Thursday, January 18, 2007

Happy Birthday to Me

Aw, hell. I keep promising tales of blood, violence and near-death experiences--and they're all true--but I can't seem to get the time to sit down and bang 'em out. They're coming, I swear. In the meantime, here's a story from Friday night, Knoxville, TN. It's almost true. The photos are also from Knoxville. They're totally true. More soon. More soon.

THE STRIP: Another night in a bar. One of many. Not the last. Not nearly. She’s drunk, lost. Not as young as she wants to be, never as pretty as she’d hoped. How long now? Hours? Years? A whole life. Lonely. Someone thinks she’s funny, approaches her on a dare. Through the alcoholic mist she understands what’s happening but desire is on its knees. “Please,” it begs. He takes a picture of the two of them with his camera phone and smiles to his friends.

“Are you happy?” she whispers in his ear.

The smile fades, he turns to the bar. “What?”

“Do you like who you’re with?” she says, slurring slightly, hair falling in her eyes.

He almost laughs, then stops. “I’m married,” he replies.

She laughs. “That’s not what I asked.”

She puts a cigarette between her lips and lights it, blows a cloud of smoke above her head. She looks at him until he begins to turn away. She shakes her head. “Your teeth are so white.” He turns back to her. “Like bone,” she continues. “I cut myself once. It was just that color. Clean.”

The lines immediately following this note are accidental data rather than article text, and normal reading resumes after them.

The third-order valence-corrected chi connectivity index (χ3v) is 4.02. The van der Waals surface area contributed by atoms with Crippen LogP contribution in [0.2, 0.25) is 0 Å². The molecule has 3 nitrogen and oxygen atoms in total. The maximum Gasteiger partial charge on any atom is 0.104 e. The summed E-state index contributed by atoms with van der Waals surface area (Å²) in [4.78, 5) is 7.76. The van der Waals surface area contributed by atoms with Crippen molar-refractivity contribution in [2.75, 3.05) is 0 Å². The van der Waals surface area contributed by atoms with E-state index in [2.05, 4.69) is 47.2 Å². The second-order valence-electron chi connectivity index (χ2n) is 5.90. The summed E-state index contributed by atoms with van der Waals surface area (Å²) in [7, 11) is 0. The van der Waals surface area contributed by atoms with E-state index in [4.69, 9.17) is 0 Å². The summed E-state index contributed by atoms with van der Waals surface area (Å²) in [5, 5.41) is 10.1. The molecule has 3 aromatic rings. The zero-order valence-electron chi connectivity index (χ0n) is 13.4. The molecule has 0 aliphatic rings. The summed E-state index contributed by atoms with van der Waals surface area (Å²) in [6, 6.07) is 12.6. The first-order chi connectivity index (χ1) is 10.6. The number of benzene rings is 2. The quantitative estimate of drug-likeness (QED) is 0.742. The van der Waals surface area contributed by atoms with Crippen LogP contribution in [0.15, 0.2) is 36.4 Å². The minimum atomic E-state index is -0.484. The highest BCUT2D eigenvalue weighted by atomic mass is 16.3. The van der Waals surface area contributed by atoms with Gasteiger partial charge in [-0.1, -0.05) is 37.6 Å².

For a moment they look at each other. There is no one else. She puts a hand on his as it rests on the bar. Her hand is warm and damp. Music pumps from speakers in the ceiling, dull and relentless. “God, I would love to go home with you,” she says.

His friends cannot hear the conversation, but out of the corner of his eye he can see them laughing. One of them, someone he barely knows, raises a mock toast. He ignores his friends and turns to the woman.

“What are you drinking?” he asks her.

“Jack and Coke.”

He motions to the bartender and orders a drink for the woman. He puts his money on the bar. The woman nods but does not say thank you.

“I have to go,” he says.

“I know you do, honey.”

She takes another drag on her cigarette and sways a little on her stool as she watches him walk away. In the mirror behind the bar she sees the laughter and back slaps. But he does not laugh. Not even a smile. Once she sees him look at her, just a glance, and then turn away. “It’s something,” she murmurs. For tonight, it’s enough.

RIP James Brown.

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